By Elizabeth Jaeger
PROMPT — Despite ...
Yes, I watched my son hit your son. You thought I was standing off to the side reading a book. But I was watching – my eyes lifted over the page, sunglasses shielding them – waiting anxiously to see how your son would behave. When my son reacted to yours, I made no effort to pull him away, not immediately as I had done previously. I did nothing to stop them, not until another mother complained, telling me what I already knew – our boys were fighting. And for once, my son had the upper hand.
The tension between our sons began two years ago when they were classmates in pre-kindergarten. Every day, my son came home from school expressing his anger and frustration over the way your son behaved in school. He told me how your son wouldn’t sit still. That he couldn’t keep his hands to himself. How the teacher constantly reminded him to be a good friend. The first time I met him, I knew for certain that he has special needs, that he does not process information and the environment as most children do. Recognizing this, I encouraged my son to be sympathetic and patient, understanding the reality that not all children are the same. And that sometimes what appears to be meanness, is only a difference in brain chemistry – a difference that makes it harder for one to control their actions.
The first major incident occurred in the spring. I brought my son’s bike to dismissal, as I always did so that he could take a short bike ride after school. The sun glistened off the bright orange frame while it leaned against the black metal fence. Catching sight of the bike, your son lunged for it. Before I could step between the boys, your son punched mine in the nose. Instantly, my son’s face crumpled in pain, tears streaked his cheeks and his cries beat against the brick walls. Quickly, you whisked your kid away. I scooped mine up into my arms hugging him and checking for blood. After strapping your kid into the car, you ask if my kid was hurt. He wasn’t – not seriously. But it was an incident neither of us would forget.
This year started with our boys being tentative friends. After dismissal, they and several other children gathered in the open field adjacent to the school to play, to expel their pent up energy after being in class all day. They tried to get along, but by your own admission your son is overly aggressive. More than once you have told me that he has no impulse control. For reasons I can only speculate, my son became his primary target. On multiple occasions, he pushed my kid. On the monkey bars, he’d wrap his legs around my son and try to pull him down. Daily, he’d hold out his pointer finger, cock back his thump and shout, “Bang.” He even threatened, “I’m going to shoot you.” Repeatedly, my son ran over to you, telling you what happened. In response, you pulled your son aside reminding him “to make good choices.”
But you never hovered. You didn’t keep a constant watch. Instead, you took advantage of the play group to socialize with the other mothers. Therefore, your attention was diverted to other matters – the PTO, Board meetings, and special education programs. All this superseded your desire to monitor you son. Did you forget that he is both bigger and stronger than my son?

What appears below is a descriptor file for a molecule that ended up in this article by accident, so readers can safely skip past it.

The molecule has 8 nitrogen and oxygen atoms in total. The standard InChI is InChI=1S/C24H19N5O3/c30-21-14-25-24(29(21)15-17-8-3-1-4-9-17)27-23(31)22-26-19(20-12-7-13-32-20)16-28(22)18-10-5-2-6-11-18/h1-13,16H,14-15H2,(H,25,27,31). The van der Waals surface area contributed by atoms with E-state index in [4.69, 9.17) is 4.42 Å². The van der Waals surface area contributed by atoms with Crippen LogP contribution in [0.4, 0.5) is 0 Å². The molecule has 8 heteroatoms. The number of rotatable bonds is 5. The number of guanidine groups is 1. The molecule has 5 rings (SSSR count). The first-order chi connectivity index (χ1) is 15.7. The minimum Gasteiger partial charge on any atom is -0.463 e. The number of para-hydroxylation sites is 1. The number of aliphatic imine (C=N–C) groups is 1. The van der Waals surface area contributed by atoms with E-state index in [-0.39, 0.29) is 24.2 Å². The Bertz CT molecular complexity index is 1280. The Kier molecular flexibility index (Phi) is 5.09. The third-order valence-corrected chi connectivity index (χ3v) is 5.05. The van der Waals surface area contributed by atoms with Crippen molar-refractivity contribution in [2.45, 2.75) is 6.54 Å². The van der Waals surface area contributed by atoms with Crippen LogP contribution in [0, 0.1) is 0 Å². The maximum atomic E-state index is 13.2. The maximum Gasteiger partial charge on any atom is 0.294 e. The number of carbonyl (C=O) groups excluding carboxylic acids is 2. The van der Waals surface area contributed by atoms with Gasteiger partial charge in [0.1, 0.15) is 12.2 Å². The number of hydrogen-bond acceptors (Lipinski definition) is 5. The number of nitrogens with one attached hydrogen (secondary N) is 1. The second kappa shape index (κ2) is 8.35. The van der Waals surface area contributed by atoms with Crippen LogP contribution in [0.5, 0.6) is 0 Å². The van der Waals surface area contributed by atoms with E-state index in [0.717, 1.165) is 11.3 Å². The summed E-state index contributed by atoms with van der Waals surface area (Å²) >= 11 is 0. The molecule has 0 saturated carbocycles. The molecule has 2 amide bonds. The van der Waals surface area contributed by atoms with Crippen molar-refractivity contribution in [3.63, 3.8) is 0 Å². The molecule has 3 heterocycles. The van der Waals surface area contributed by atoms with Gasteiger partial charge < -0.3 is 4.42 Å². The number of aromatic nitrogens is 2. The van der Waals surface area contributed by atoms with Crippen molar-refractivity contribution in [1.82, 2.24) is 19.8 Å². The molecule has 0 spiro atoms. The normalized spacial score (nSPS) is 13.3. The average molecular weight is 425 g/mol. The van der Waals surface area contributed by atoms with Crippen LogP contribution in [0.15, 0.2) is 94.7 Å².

In April, tensions exploded. In the distance, across the field, your son whacked my kid with a stick. Before his cries could pierce the surrounding chatter, I started sprinting towards him. Your son bolted, knowing he had done wrong. The stick broke no bones, nor did it draw any blood, but it did sting the flesh. My son’s tears seeped into my shirt and he begged to go home. As I trudged to the car, your son apologized. But how many times can one say “I’m sorry” before the words become meaningless?
That night, I sent you an email asking you to please keep your son away from mine. You did not respond. Nor did you comply. The next time we all converged on the field, you let your son run off with the other kids while you hung back to chat. Not wanting my son to get hurt, I followed them.
One afternoon, as your son lunged at mine, stick drawn and ready to strike, I stepped between them. Disgusted by your lack of involvement, I advised my son to defend himself in the future. He had turned the other cheek too many times and I couldn’t always be there to protect him.
And that brings us to the last incident. Your son watched, waiting until he didn’t think I was paying attention. But I was. Clearly, I saw him grab my son’s arm, twist and scratch. My son’s response was swift. A round house kick landed on your son’s thigh followed by a punch. Unhurried, since for once my son wasn’t crying, I walked over to them. Immediately, my son surrendered into my arms, once again demanding that we leave. But as we walked away, your son taunted mine, threatening to get him next time.
So tell me, where do we go from here? You accuse my son of pummeling yours, but why did he do it? If your son continues to terrorize mine I will not stop my son like I did last time. Taekwondo had taught him to defend himself, and if that is what you wish him to do, he will do it. I don’t believe in violence, but I also don’t believe one child should continuously victimize another without consequence. I have told my son violence isn’t the answer. However, you have left my son with no other option.
Elizabeth Jaeger’s essays, short stories, book reviews, and poetry have been published in various print and online journals, including Margate Bookie, The Blue Nib, Capsule Stories, Watchung Review, Ovunque Siamo, Peacock Journal, Boston Accent Lit, and Italian Americana. Newtown Literary published an excerpt from her novel-in-progress. You can find her at: jaegerwrites13.wordpress.com and on Instagram @jaegerwrites.